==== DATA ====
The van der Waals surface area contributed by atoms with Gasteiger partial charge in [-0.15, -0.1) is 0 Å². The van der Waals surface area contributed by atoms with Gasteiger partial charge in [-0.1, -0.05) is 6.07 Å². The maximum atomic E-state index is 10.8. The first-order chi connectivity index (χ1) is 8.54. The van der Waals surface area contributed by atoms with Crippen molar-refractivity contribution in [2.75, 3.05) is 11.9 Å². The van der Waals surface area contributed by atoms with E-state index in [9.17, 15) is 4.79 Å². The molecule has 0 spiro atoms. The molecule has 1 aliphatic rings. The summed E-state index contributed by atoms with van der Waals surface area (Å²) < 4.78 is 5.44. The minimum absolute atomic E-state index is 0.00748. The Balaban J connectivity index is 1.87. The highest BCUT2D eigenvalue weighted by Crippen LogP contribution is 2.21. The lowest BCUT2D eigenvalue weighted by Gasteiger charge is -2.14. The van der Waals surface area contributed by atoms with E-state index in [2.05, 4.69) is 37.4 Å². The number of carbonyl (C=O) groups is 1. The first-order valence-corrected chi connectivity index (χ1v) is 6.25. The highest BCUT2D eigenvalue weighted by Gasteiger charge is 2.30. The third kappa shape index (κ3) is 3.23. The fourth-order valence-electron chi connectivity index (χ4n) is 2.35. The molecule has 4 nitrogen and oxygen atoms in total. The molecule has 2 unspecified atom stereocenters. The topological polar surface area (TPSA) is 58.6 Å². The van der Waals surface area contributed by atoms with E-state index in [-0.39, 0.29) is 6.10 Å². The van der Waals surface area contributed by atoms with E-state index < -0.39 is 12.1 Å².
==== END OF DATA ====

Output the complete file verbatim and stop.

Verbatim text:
The van der Waals surface area contributed by atoms with Gasteiger partial charge in [-0.15, -0.1) is 0 Å². The van der Waals surface area contributed by atoms with Gasteiger partial charge in [-0.1, -0.05) is 6.07 Å². The maximum atomic E-state index is 10.8. The first-order chi connectivity index (χ1) is 8.54. The van der Waals surface area contributed by atoms with Crippen molar-refractivity contribution in [2.75, 3.05) is 11.9 Å². The van der Waals surface area contributed by atoms with E-state index in [9.17, 15) is 4.79 Å². The molecule has 0 spiro atoms. The molecule has 1 aliphatic rings. The summed E-state index contributed by atoms with van der Waals surface area (Å²) < 4.78 is 5.44. The minimum absolute atomic E-state index is 0.00748. The Balaban J connectivity index is 1.87. The highest BCUT2D eigenvalue weighted by Crippen LogP contribution is 2.21. The lowest BCUT2D eigenvalue weighted by Gasteiger charge is -2.14. The van der Waals surface area contributed by atoms with E-state index in [2.05, 4.69) is 37.4 Å². The number of carbonyl (C=O) groups is 1. The first-order valence-corrected chi connectivity index (χ1v) is 6.25. The highest BCUT2D eigenvalue weighted by Gasteiger charge is 2.30. The third kappa shape index (κ3) is 3.23. The fourth-order valence-electron chi connectivity index (χ4n) is 2.35. The molecule has 4 nitrogen and oxygen atoms in total. The molecule has 2 unspecified atom stereocenters. The topological polar surface area (TPSA) is 58.6 Å². The van der Waals surface area contributed by atoms with E-state index in [-0.39, 0.29) is 6.10 Å². The van der Waals surface area contributed by atoms with E-state index < -0.39 is 12.1 Å².